[A] cracking new biography . . . of an icon whose optimistic, go-getter vision of female emancipation helped bring on [feminism's] third wave.'
- Naomi Wolf, The Washington Post
Helen Gurley Brown called herself a 'mouseburger: a young woman of average looks, with some intelligence, more likely working in a job then pursing a career.' But as the author of the revolutionary Sex and the Single Girl and the longtime editor in chief of Cosmopolitan magazine, Brown changed the way women thought about sex, money, and their bodies in a way that resonates in our culture today. Jennifer Scanlon offers a mesmerizing picture of an often overlooked figure, relating Brown's escape from her humble beginnings in the Ozarks to her eyebrow-raising exploits as a young woman in New York, and her late-blooming career as the world's first 'lipstick feminist.'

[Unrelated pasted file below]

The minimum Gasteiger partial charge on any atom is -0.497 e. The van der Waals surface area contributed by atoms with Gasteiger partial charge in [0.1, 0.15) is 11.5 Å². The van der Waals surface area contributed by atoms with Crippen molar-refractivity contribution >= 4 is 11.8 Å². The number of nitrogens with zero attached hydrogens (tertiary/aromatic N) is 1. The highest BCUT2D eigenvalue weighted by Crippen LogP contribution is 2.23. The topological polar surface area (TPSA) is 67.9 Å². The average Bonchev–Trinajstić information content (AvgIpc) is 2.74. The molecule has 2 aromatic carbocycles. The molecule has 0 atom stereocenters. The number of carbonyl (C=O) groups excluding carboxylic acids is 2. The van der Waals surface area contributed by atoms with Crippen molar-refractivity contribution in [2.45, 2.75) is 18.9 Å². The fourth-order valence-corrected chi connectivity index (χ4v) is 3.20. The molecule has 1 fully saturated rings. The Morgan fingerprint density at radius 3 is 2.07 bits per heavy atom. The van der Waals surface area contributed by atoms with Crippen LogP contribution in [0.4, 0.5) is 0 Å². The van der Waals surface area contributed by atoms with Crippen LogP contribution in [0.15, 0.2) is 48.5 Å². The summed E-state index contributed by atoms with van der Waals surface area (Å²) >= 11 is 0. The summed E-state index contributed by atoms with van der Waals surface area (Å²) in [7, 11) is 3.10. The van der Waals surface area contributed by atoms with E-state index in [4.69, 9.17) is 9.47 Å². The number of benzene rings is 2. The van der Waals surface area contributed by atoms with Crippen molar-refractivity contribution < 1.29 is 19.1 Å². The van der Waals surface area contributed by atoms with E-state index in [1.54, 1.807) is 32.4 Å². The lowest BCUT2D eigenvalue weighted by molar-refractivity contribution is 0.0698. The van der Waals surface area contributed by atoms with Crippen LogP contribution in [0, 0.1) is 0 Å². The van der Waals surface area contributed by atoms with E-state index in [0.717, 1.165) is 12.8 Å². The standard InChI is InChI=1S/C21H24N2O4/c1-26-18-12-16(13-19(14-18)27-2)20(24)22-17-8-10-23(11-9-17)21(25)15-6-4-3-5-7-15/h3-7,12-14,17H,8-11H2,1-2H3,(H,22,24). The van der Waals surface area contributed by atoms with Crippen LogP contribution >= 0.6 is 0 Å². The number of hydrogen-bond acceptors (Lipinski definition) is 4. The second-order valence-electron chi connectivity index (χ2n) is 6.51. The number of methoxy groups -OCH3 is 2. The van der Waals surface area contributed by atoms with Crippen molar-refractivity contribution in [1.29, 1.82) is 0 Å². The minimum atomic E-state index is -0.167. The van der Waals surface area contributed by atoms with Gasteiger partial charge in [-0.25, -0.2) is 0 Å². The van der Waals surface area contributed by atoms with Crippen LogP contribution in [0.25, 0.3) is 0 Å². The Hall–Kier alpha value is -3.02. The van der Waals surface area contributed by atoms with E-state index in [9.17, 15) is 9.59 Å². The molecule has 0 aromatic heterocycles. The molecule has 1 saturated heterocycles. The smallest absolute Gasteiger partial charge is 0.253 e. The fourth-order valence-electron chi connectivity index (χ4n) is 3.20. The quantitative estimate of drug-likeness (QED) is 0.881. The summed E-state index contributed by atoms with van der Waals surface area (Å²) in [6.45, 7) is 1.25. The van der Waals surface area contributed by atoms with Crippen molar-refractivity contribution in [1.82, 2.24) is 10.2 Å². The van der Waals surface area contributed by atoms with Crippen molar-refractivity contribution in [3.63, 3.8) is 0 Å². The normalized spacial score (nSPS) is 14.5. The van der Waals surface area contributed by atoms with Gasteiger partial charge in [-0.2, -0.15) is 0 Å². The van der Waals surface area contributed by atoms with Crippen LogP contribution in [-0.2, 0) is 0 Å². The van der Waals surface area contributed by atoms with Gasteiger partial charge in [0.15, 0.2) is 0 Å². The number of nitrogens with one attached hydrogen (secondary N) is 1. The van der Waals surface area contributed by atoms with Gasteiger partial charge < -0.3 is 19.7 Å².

'In her entertaining new biography . . . [Scanlon] argues, convincingly, for Ms. Brown as a feisty, pivotal and too easily dismissed pioneer of the American women's movement.'
- The New York Times
'Scanlon's shrewed biography reveals a woman of contraditions . . . a strategically racy cultural pioneer.'
-O, The Oprah Magazine